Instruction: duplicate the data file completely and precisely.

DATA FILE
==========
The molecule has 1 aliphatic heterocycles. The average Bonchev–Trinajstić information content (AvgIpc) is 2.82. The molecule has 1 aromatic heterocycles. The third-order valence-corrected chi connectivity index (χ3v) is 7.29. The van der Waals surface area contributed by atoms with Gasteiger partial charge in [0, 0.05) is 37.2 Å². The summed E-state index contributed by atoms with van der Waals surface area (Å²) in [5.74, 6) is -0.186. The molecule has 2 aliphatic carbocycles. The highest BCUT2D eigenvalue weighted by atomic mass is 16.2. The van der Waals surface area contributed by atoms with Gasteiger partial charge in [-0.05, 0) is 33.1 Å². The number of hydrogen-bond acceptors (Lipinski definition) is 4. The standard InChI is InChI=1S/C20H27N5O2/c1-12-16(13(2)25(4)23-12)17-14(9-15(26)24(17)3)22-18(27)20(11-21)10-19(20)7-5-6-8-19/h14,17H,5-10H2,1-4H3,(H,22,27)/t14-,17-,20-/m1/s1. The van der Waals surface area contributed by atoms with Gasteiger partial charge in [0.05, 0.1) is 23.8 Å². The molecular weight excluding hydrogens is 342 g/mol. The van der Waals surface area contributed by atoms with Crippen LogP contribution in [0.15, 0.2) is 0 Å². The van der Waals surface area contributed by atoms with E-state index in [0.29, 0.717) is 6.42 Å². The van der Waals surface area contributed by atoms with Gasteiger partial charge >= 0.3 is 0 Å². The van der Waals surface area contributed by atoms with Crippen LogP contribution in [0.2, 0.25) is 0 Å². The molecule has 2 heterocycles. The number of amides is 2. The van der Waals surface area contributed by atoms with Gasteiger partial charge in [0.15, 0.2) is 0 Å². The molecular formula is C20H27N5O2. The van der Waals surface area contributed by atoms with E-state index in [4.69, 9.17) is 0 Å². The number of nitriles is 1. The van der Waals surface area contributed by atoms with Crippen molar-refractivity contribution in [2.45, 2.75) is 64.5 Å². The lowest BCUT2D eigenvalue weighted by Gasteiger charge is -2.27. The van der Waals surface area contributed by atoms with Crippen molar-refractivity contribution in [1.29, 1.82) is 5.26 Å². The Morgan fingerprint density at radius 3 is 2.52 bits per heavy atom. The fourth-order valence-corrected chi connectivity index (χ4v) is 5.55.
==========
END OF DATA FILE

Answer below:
The molecule has 1 aliphatic heterocycles. The average Bonchev–Trinajstić information content (AvgIpc) is 2.82. The molecule has 1 aromatic heterocycles. The third-order valence-corrected chi connectivity index (χ3v) is 7.29. The van der Waals surface area contributed by atoms with Gasteiger partial charge in [0, 0.05) is 37.2 Å². The summed E-state index contributed by atoms with van der Waals surface area (Å²) in [5.74, 6) is -0.186. The molecule has 2 aliphatic carbocycles. The highest BCUT2D eigenvalue weighted by atomic mass is 16.2. The van der Waals surface area contributed by atoms with Gasteiger partial charge in [-0.05, 0) is 33.1 Å². The number of hydrogen-bond acceptors (Lipinski definition) is 4. The standard InChI is InChI=1S/C20H27N5O2/c1-12-16(13(2)25(4)23-12)17-14(9-15(26)24(17)3)22-18(27)20(11-21)10-19(20)7-5-6-8-19/h14,17H,5-10H2,1-4H3,(H,22,27)/t14-,17-,20-/m1/s1. The van der Waals surface area contributed by atoms with Gasteiger partial charge in [0.05, 0.1) is 23.8 Å². The molecular weight excluding hydrogens is 342 g/mol. The van der Waals surface area contributed by atoms with Crippen LogP contribution in [0.15, 0.2) is 0 Å². The van der Waals surface area contributed by atoms with E-state index in [0.29, 0.717) is 6.42 Å². The van der Waals surface area contributed by atoms with Gasteiger partial charge >= 0.3 is 0 Å². The van der Waals surface area contributed by atoms with Crippen LogP contribution in [0.2, 0.25) is 0 Å². The molecule has 2 heterocycles. The number of amides is 2. The van der Waals surface area contributed by atoms with Gasteiger partial charge in [0.15, 0.2) is 0 Å². The molecular formula is C20H27N5O2. The van der Waals surface area contributed by atoms with E-state index in [4.69, 9.17) is 0 Å². The number of nitriles is 1. The van der Waals surface area contributed by atoms with Crippen molar-refractivity contribution in [2.45, 2.75) is 64.5 Å². The lowest BCUT2D eigenvalue weighted by Gasteiger charge is -2.27. The van der Waals surface area contributed by atoms with Crippen molar-refractivity contribution in [1.29, 1.82) is 5.26 Å². The Morgan fingerprint density at radius 3 is 2.52 bits per heavy atom. The fourth-order valence-corrected chi connectivity index (χ4v) is 5.55.